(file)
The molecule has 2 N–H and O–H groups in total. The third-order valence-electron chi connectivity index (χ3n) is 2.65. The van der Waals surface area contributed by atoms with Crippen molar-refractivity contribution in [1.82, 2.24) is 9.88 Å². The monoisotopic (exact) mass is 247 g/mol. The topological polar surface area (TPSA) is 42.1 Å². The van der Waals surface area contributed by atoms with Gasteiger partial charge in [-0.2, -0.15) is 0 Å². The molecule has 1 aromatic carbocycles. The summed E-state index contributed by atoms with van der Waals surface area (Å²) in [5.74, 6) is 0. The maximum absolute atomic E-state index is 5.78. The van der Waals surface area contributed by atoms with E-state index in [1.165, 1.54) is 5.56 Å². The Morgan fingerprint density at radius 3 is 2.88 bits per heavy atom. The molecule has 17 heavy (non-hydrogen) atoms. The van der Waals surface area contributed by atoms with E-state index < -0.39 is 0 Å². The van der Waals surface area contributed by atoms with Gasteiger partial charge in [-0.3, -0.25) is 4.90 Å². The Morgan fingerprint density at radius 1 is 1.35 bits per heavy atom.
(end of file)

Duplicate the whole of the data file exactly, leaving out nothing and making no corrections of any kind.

The molecule has 2 N–H and O–H groups in total. The third-order valence-electron chi connectivity index (χ3n) is 2.65. The van der Waals surface area contributed by atoms with Crippen molar-refractivity contribution in [1.82, 2.24) is 9.88 Å². The monoisotopic (exact) mass is 247 g/mol. The topological polar surface area (TPSA) is 42.1 Å². The van der Waals surface area contributed by atoms with Gasteiger partial charge in [-0.2, -0.15) is 0 Å². The molecule has 1 aromatic carbocycles. The summed E-state index contributed by atoms with van der Waals surface area (Å²) in [5.74, 6) is 0. The maximum absolute atomic E-state index is 5.78. The van der Waals surface area contributed by atoms with E-state index in [1.165, 1.54) is 5.56 Å². The Morgan fingerprint density at radius 3 is 2.88 bits per heavy atom. The molecule has 17 heavy (non-hydrogen) atoms. The van der Waals surface area contributed by atoms with E-state index < -0.39 is 0 Å². The van der Waals surface area contributed by atoms with Gasteiger partial charge in [-0.3, -0.25) is 4.90 Å². The Morgan fingerprint density at radius 1 is 1.35 bits per heavy atom.